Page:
Palestinian premier promises to pay wages after protests by security forces

Ismail Haniyeh, Prime Minister of the Hamas-led Palestinian Authority, promised yesterday to start paying salaries to government employees in the aftermath of angry demonstrations by security officers over the non-payment of their wages.

Mr Haniyeh told worshippers at a Gaza mosque that the payments would start today or tomorrow of wages to those earning £175 a month, and those earning higher salaries would receive downpayments of £175. The PA's 165,000 employees are in their third month without a salary.

His pledge came amid growing unrest among the Fatah-dominated security services against the Hamas government, which on Thursday saw members firing automatic weapons and smashing windows at the parliament building in Gaza.

Khader Afana, a Fatah member of the preventative security force, was killed by unknown gunmen in Gaza City. No one admitted responsibility for the shooting.

Pledging that local banks would start paying some of the salaries, Mr Haniyeh said that the PA would not collapse under the weight of the international and Israeli boycott of the authority. "We have collected lots of money but the Americans are putting pressure on the banks and on other countries in order to prevent it from coming in," he said.

Mr Haniyeh's promise was made two days before the expiry of the 10-day deadline set by the Palestinian President, Mahmoud Abbas, in his warning to Hamas that they should accept the principle of a two-state solution to the conflict with Israel or he would put the issue to a referendum.

As sources close to Mr Abbas reported a hardening of his determination to hold a referendum, Fatah's central committee, at a meeting in Tunisia attended by Mr Abbas, ratified a motion calling for the referendum whether or not it receives the consent of other Palestinian factions.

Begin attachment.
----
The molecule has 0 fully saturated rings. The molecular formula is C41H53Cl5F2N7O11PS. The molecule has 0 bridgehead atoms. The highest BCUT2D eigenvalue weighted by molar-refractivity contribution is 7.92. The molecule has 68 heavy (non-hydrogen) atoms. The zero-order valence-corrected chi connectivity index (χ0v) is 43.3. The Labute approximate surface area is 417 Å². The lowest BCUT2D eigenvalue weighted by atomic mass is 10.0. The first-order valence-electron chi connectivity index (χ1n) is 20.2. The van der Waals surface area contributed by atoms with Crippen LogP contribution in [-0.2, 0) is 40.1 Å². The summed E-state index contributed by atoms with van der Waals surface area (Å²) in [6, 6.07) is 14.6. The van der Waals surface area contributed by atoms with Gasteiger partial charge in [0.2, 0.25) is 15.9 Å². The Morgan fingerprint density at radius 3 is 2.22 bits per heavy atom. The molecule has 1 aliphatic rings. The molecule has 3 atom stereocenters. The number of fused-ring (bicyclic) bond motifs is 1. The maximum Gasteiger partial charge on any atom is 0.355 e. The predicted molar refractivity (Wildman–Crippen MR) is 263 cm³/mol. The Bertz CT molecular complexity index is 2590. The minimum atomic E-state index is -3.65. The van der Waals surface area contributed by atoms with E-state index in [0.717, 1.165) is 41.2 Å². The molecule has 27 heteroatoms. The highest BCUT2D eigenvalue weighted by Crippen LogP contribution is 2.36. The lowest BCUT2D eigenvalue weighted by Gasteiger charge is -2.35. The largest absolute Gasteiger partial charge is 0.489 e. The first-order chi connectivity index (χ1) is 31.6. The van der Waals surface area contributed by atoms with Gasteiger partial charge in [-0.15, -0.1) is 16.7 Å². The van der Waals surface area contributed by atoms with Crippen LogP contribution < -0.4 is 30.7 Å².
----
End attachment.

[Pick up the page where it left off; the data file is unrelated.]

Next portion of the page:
In Beijing on Thursday, Mahmoud al-Zahar, the Hamas leader and PA Foreign Minister, repeated his opposition to the referendum, again calling it a waste of money. Pointing out that Hamas had won an election in January, he declared: "We are not in need of a referendum." But Mr Abbas said he did not need the backing of the Hamas-dominated Palestinian Legislative Council for the referendum, adding: "I do not need the parliament's ratification. 160,000 Palestinians are not eating and drinking because of the position of the current government."

One official said that the "national dialogue" between Hamas and Fatah on the proposal - embodied in a joint document by a group of senior Fatah and Hamas prisoners - might extend beyond the weekend. But he added that Hamas had not been officially attending talks in Ramallah over the last few days, on the ground that they wanted them moved to Gaza, and that "the feeling" was that the referendum would go ahead whether Hamas agreed to the proposal or not.

Meanwhile, Haaretz newspaper quoted a PA security officer for Gaza border crossings, Salim Abu Safiya, as saying that Mr Abbas was soon to assume direct responsibility for the crossings, replacing the government officials who run the checkpoints with his own presidential guards. Forces loyal to Mr Abbas have already assumed control of the main Rafah crossing into Egypt in an operation aided and supported by the United States.

Officials in the presidency office earlier this month broadly confirmed reports that Mr Abbas was still pressing a long-standing proposal for the presidential security force to be increased - to an eventual target of around 10,000 men.

Israel caused Mr Abbas and Fatah leaders some embarrassment a week ago by announcing that they had allowed weapons into Gaza from an unspecified third country for equipping Mr Abbas's personal protection force because of perceived threats against his life. A request transmitted by the US for weapons to be allowed in for PA security forces last year was rejected by Israel.